Summit on Unreinforced Masonry Buildings in Utah
The northern half of Utah is divided down the middle by the 217-mile-long Wasatch fault zone, one of the longest and most active normal fault zones in the world. The fault zone cuts through or alongside the state’s major cities, including Salt Lake City and Provo, and has historically produced magnitude 7+ earthquakes about every 300 years. Due in large part to the many unreinforced masonry (URM) buildings in Utah, a 2015 EERI study estimated that a magnitude 7 earthquake on the Wasatch fault segment near Salt Lake City could cause more than $33 billion in short-term economic losses, about 53,000 people to seek temporary shelter, and 2,000–2,500 fatalities.
To accelerate statewide progress on URM mitigation, on June 25–26, 2019, the Utah Division of Emergency Management and FEMA Region VIII co-convened a summit on unreinforced masonry buildings in Utah. The summit also was supported by the Applied Technology Council, the Utah Seismic Safety Commission, the Structural Engineers Association of Utah, FEMA’s Federal Insurance and Mitigation Administration, and FEMA’s National Earthquake Hazards Reduction Program team. The purpose of the summit was to raise awareness about the risk that URM buildings pose to Utah communities, promote mitigation best practices, bring together diverse stakeholder groups, identify actions and solutions that should be prioritized to increase Utah’s resilience against large earthquakes, use recent earthquakes outside Utah to demonstrate the realities of the recovery timeline, and highlight mitigation funding opportunities.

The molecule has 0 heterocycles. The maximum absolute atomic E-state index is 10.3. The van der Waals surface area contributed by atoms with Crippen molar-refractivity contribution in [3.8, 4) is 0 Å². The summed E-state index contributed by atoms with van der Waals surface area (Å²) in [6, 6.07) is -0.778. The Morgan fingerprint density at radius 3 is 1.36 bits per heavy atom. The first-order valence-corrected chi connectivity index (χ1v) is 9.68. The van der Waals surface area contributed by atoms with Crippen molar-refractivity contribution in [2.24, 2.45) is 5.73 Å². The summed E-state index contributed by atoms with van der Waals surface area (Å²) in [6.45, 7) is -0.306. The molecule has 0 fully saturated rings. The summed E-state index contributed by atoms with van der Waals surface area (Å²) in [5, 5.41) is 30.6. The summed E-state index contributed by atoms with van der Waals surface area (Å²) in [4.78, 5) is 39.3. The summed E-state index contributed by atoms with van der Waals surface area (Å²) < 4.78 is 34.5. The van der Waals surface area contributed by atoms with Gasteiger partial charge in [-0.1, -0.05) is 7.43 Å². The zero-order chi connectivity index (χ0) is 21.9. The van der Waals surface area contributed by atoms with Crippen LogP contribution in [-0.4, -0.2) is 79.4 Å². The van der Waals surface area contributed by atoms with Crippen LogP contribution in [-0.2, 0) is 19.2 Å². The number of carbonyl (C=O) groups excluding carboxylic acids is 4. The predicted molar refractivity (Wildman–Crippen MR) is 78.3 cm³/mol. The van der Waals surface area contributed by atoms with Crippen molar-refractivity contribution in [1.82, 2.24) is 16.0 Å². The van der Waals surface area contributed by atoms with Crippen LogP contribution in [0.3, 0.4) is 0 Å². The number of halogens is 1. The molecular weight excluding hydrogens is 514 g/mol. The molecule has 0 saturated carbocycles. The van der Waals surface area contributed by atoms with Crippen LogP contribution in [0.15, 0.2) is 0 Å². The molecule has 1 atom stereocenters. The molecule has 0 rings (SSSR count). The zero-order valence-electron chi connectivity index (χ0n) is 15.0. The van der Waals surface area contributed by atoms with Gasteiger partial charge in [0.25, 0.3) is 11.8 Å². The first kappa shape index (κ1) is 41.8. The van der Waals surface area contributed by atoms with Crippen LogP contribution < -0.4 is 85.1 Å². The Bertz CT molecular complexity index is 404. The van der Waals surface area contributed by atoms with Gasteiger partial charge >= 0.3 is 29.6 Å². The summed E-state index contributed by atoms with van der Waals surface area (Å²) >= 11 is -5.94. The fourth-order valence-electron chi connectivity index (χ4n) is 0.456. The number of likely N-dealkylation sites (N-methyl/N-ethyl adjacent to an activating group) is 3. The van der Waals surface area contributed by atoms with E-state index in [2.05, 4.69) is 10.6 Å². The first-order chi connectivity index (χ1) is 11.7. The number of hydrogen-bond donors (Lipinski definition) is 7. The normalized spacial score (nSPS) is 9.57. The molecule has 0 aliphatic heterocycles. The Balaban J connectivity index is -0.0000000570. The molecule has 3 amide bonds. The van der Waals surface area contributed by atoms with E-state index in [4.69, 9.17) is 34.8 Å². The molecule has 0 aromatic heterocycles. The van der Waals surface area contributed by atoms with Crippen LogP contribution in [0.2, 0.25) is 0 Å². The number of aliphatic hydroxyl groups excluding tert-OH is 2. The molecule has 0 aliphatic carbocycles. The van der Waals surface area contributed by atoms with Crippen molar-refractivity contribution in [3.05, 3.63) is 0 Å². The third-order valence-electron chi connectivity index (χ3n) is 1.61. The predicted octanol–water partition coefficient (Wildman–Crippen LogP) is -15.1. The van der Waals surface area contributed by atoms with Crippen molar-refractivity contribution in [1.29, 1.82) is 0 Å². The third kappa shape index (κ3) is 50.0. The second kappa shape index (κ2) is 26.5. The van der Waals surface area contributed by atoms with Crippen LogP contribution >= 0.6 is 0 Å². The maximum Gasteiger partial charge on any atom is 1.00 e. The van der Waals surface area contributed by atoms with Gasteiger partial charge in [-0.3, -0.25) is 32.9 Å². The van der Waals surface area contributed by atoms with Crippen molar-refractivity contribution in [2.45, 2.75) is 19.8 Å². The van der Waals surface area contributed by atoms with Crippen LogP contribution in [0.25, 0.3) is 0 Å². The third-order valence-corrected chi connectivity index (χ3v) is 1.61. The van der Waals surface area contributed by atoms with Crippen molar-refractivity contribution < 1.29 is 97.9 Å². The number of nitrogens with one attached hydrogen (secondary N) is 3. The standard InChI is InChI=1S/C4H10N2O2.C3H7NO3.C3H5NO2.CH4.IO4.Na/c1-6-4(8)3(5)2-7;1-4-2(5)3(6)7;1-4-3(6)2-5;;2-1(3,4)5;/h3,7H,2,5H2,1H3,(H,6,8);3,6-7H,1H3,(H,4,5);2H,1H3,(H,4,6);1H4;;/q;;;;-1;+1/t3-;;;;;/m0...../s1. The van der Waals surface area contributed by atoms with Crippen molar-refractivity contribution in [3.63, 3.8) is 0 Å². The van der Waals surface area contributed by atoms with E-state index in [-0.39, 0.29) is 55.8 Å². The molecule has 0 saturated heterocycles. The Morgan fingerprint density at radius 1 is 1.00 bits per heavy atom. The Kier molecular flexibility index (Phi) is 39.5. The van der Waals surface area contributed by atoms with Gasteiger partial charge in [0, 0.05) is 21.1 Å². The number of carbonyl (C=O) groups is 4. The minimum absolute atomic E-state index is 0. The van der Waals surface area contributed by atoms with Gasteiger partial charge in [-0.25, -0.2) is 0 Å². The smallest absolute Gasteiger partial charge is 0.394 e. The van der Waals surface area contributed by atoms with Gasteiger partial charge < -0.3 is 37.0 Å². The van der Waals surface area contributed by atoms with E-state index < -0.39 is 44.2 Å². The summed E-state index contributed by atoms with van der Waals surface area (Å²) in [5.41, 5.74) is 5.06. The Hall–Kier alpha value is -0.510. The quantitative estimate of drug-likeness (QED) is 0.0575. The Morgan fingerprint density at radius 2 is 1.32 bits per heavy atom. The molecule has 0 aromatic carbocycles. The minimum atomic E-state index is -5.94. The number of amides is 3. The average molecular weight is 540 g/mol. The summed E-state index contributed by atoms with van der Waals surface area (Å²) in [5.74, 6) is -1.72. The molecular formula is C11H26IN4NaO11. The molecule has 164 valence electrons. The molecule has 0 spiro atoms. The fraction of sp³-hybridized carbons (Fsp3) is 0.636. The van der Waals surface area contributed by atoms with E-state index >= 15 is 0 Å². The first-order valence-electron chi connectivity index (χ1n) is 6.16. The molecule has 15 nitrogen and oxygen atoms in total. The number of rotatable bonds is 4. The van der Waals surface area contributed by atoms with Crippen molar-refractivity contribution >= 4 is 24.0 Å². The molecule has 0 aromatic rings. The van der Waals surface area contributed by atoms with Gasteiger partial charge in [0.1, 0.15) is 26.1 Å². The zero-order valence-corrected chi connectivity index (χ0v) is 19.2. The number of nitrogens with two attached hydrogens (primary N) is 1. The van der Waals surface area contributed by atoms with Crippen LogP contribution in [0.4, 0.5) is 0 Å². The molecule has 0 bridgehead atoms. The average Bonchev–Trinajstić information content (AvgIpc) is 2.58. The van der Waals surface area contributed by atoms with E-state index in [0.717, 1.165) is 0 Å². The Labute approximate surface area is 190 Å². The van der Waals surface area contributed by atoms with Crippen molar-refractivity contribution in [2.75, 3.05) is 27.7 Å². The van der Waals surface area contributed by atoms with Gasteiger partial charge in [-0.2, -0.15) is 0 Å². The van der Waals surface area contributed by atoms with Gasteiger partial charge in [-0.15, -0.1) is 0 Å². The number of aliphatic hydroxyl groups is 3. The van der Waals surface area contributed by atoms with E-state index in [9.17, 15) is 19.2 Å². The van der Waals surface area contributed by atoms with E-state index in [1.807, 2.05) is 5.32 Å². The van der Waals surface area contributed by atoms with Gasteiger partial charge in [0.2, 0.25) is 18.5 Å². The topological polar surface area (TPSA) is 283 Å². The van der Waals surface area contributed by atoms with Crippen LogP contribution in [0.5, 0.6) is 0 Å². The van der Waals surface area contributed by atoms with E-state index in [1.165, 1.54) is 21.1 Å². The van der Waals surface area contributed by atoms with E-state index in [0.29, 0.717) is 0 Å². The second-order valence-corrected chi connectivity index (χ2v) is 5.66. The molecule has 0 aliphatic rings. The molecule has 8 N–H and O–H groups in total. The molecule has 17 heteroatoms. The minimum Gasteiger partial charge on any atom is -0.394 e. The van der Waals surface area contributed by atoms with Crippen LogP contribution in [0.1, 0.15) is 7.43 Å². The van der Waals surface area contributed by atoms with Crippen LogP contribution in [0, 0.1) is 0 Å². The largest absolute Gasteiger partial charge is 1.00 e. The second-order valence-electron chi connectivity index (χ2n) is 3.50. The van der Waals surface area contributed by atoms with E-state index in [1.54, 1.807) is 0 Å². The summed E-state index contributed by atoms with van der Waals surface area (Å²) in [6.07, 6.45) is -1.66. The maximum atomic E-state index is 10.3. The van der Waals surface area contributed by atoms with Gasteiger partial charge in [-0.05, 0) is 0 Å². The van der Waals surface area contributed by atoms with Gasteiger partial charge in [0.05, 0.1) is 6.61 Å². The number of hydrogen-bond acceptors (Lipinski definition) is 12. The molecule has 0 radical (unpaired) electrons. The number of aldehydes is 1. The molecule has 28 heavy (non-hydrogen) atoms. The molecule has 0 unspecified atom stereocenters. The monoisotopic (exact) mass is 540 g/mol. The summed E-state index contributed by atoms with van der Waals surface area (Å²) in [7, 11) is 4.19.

Proceedings for the Summit are available for free here. The proceedings present the summit agenda, include slides from the plenary presentations, and summarize the themes expressed during the breakout discussions.